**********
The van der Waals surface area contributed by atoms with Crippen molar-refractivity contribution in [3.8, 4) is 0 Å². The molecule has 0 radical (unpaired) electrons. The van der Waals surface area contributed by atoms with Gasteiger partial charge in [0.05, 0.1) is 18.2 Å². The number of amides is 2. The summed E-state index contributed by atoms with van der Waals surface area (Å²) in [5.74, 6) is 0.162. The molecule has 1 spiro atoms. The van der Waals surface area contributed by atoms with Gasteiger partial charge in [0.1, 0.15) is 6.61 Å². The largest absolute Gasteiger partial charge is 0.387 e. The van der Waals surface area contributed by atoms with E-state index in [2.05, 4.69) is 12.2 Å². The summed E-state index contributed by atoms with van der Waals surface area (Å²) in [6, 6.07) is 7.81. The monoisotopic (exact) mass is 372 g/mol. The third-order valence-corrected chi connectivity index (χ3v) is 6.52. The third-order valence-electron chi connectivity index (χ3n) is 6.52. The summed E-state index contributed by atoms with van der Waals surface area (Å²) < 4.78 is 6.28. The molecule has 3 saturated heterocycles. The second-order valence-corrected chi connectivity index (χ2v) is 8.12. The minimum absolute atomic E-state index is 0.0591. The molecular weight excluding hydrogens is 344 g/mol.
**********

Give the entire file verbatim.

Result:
The van der Waals surface area contributed by atoms with Crippen molar-refractivity contribution in [3.8, 4) is 0 Å². The molecule has 0 radical (unpaired) electrons. The van der Waals surface area contributed by atoms with Gasteiger partial charge in [0.05, 0.1) is 18.2 Å². The number of amides is 2. The summed E-state index contributed by atoms with van der Waals surface area (Å²) in [5.74, 6) is 0.162. The molecule has 1 spiro atoms. The van der Waals surface area contributed by atoms with Gasteiger partial charge in [0.1, 0.15) is 6.61 Å². The largest absolute Gasteiger partial charge is 0.387 e. The van der Waals surface area contributed by atoms with E-state index in [2.05, 4.69) is 12.2 Å². The summed E-state index contributed by atoms with van der Waals surface area (Å²) in [6, 6.07) is 7.81. The monoisotopic (exact) mass is 372 g/mol. The third-order valence-corrected chi connectivity index (χ3v) is 6.52. The third-order valence-electron chi connectivity index (χ3n) is 6.52. The summed E-state index contributed by atoms with van der Waals surface area (Å²) < 4.78 is 6.28. The molecule has 3 saturated heterocycles. The second-order valence-corrected chi connectivity index (χ2v) is 8.12. The minimum absolute atomic E-state index is 0.0591. The molecular weight excluding hydrogens is 344 g/mol.